Home News Local news Not for Profit: V.I. Charter Yacht League

Not for Profit: V.I. Charter Yacht League


Erik AckersonThe V.I. Charter Yacht League has become a professional organization respected throughout the Caribbean and the charter industry worldwide, but it wasn’t always that way.

Erik Ackerson has poured his considerable energy and passion into invigorating the league since he took the helm as executive director in 2008.

The history of the VICYL, which began in 1969, reflects many of the changes that have come to St. Thomas over the past 40 or so years, from the early days at the venerable watering hole Fearless Fred’s on the rickety old Yacht Haven dock to its current fancy digs at Yacht Haven Grande.

Ackerson is happy to talk about the changes. He is, in fact, happy to talk about anything to do with the water surrounding us – sailing on it, fishing in it, educating local youngsters to pursue a career in the marine industry – and, of course, the VICL which is his passion: "The shining star of the Caribbean."

Originally from Kansas City, Ackerson was a professional chef and food service manager. He came to St. Thomas in 1998 to take over management of Quality Foods Corp. until it was sold in 2007.

"At that time," Ackerson says, "I took some time off to enjoy the islands when Betsy (of Betsy’s Bar) mentioned the league was looking for someone."

It turned out the job and the man were a natural fit.

With Ackerson’s hand firmly at the helm, the league has grown from 40 boats when he took over to 175 today. He has a staff of 10, he says. That is, 10 notebooks he keeps on his desk, each for a different project.

"I’m the staff," he says with a laugh. Ackerson is a big guy, highly focused and blessed with good humor. These are traits he puts to good use.

The office was above Scotty’s Dive Shop at Gregory East when Ackerson first came aboard.

"When I saw the office, I said we’d move in one year, and in one year and one day, we were in new offices; Broadway! Yacht Haven Grand."

Ackerson doesn’t fool around.

"I keep database of at least 1,000 yachts," he says. "I keep track and I’ll introduce myself when they’re here – at the grocery store, meetings, restaurants. I’ll tell them about chartering out of the V.I."

Ackerson beefed up the member benefits from what was basically only insurance, to now include promotion to a worldwide network of charter brokers, year-around aggressive joint marketing efforts, representation in the Department of Tourism, the St. Thomas and St. John Chamber of Commerce, the V.I. Hotel and Tourism Association, where Ackerson is a board member; Rotary St. Thomas, the Navy League, advice on how to establish and promote individual businesses and discounts at local businesses and most major marinas.

"What they get," Ackerson says, "is me. Boat captains don’t have the time to attend these meetings, but their voice must be heard in the community. I attend government meetings – the Port Authority and Department of Planning and Natural Resources, and the Senate when it concerns marine issues."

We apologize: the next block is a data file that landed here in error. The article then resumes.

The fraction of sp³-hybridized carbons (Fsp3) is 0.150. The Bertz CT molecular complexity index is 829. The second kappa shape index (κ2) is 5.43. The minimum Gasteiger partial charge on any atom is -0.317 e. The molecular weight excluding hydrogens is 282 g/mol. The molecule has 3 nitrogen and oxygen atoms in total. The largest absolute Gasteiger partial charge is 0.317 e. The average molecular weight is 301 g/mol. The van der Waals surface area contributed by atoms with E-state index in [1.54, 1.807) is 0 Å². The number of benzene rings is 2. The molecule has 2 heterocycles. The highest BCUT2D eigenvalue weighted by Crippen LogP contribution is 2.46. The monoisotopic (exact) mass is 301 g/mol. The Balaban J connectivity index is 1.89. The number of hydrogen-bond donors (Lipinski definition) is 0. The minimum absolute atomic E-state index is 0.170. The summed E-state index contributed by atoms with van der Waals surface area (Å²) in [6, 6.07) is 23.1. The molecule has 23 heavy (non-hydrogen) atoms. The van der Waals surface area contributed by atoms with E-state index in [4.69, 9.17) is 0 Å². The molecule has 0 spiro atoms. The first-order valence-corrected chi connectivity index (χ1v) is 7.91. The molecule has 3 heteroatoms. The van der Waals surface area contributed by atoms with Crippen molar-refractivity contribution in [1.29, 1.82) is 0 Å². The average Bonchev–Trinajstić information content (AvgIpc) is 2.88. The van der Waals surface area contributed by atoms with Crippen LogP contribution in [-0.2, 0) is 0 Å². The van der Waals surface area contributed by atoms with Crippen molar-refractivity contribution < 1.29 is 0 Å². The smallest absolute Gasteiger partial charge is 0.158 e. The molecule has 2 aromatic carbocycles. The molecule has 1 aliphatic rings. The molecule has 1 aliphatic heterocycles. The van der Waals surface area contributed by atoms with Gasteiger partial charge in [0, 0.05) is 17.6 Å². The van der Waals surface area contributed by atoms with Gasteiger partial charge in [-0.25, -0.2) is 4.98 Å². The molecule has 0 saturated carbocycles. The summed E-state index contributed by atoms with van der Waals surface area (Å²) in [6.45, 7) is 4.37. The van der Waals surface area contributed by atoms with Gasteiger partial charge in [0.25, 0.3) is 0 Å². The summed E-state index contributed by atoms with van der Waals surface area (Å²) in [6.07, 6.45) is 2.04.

Membership requirements are strict.

"If we have captains operating off the radar, with no business license, it’s a black eye for the industry," he says. "We have to keep as tight a ship as possible, but the Department of Licensing and Consumer Affairs doesn’t have the staff to police all the yachts," he says.

"People think the yachts are the big ones you see tied up at the marinas, and that’s not the case. Most of the boats are closer to 75 feet, about half day-sailors and half term charters."

One thing that grinds at Ackerson is the lack of marine opportunities for local youngsters, a situation often lamented by community leaders, but never acted on.

"There are so many careers in the marine industry," he says. "Mechanics, electronics, chefs, crews, it’s all here if we had the education."

Ackerson has spoken to Sen. Shawn-Michael Malone about a program he has in mind – "Sail globally, hire locally."

"We hope to get something going for this summer," he says. "Just getting the kids to crew on boats will be a start."

Ackerson is excited about the 2011 St. Thomas Fall Charter Yacht Show Nov. 4-6 at Yacht Haven Grande.

"We’ve had 50 boats the last two years, and this year we expect to double that," he says. Looking like he just swallowed the canary, he adds with a wide grin, "This year we’re in front of the BVI show, and that’s important to get to the brokers first."

Information and applications for the show are on the league website.

Ackerson also hosts a weekly one-hour radio show, "On the Water" which airs at 3 p.m. Wednesday and 8 a.m. Saturday on WVWI. On the show he interviews everyone imaginable, from scientists to politicians to school kids, as long as it’s about the marine industry.

Grace Bodle, who sailed into St. Thomas with her husband Bill in 1967 on their 72-foot schooner Nordlys, recently reminded Ackerson about the early days.

"At that time," Bodle wrote, "Yacht Haven Marina consisted of a couple of docks somehow tied to an old sunken barge, which someone had then added decking and a couple of little offices. Even though most of that early group of sailors had cast off the rules and regulations of life back home, some self-made captains succumbed to an inherent need to set up a new structure, and thus the birth of the Virgin Islands Charter Boat League."

She wrote, "Capt. Bill Beers of the yacht ‘True Love,’ announced the group’s first race standing on a table at Fearless Fred’s, saying the race was for fun, and sailors shouldn’t get overly competitive." Oh?


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